Students

I Just Graduated, Should I Get Rid of My Student Credit Card?

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As students graduate and head out into “the real world,” many of them begin to question whether they still need their student credit cards. While they may not like using a card that says “student” after they have graduated, are there any important differences between student cards and others? And at what point can students apply for a non-student card?

Student credit cards are varieties of standard credit cards, except they are offered to applicants with limited credit histories. In addition, these cards tend to have lower sign-up bonuses and less valuable rewards and benefits than the standard version of the same cards.

For example, the standard Discover it card is offered in a version with 14 months of interest-free financing on both new purchases and balance transfers, with a 3% balance transfer fee. On the other hand, the Discover it card for students offers only six months of interest-free financing. Likewise the Citi ThankYou Preferred Card for College Students offers new applicants 2,500 bonus points, while the standard version of the same card features 20,000 bonus points.

Should You Keep Your Student Card?

Once credit card users have been using a student card for at least a year, they maybe able to qualify for a non-student card. First, they should check their credit scores to ensure that they have the excellent credit needed to qualify for the most competitive standard cards. (They can check their credit scores for free at Credit.com.) Next, credit card users can search among the greater variety of credit cards that are not specifically targeted at students. For example, applicants might wish to find a card with a generous sign-up bonus, valuable benefits, or a longer promotional financing period.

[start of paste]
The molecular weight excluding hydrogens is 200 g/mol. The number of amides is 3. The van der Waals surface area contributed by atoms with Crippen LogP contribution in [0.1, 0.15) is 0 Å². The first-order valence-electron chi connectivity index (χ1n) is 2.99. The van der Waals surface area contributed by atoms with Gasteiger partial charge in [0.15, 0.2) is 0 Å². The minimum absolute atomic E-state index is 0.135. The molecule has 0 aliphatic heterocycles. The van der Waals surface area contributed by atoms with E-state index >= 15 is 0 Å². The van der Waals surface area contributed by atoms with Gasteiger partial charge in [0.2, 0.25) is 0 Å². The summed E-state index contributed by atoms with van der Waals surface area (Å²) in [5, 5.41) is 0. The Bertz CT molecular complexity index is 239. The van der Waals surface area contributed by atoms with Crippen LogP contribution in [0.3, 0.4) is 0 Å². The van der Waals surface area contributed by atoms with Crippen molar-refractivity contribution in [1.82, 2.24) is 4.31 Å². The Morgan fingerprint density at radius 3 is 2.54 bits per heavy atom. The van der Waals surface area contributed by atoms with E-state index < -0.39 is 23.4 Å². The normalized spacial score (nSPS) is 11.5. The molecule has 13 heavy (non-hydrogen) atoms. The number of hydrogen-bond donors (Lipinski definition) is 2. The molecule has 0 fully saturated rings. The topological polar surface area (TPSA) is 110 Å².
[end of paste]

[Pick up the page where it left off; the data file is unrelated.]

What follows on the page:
On the other hand, some student cardholders might not be ready for a new card. These cardholders could be satisfied with the the features and benefits of their student card, or they might know that their credit has not improved to the point where they are certain they will be approved for a standard credit card. These credit card users may be better off focusing on improving their credit scores by controlling their spending, paying off their debt, and making sure that all of their bills are being paid on time.

So if you don’t care about the name “student” being on your card, and you are not trying to maximize the rewards and benefits offered by your credit cards, then you may be satisfied carrying your student card for a few more years. Besides, having more cards can create more complexity and more temptation to spend, which is not something that young adults should be looking for.

Otherwise, you might want to graduate from student cards to one of the standard cards out there.

More on Credit Cards:

At publishing time, the Discover it, Discover it for students, Citi ThankYou Preferred Card and Citi ThankYou Preferred Card for College Students are offered through Credit.com product pages, and Credit.com may be compensated if our users apply for and ultimately sign up for any of these cards. However, this relationship does not result in any preferential editorial treatment.

Note: It’s important to remember that interest rates, fees and terms for credit cards, loans and other financial products frequently change. As a result, rates, fees and terms for credit cards, loans and other financial products cited in these articles may have changed since the date of publication. Please be sure to verify current rates, fees and terms with credit card issuers, banks or other financial institutions directly.

Image: Anmfoto

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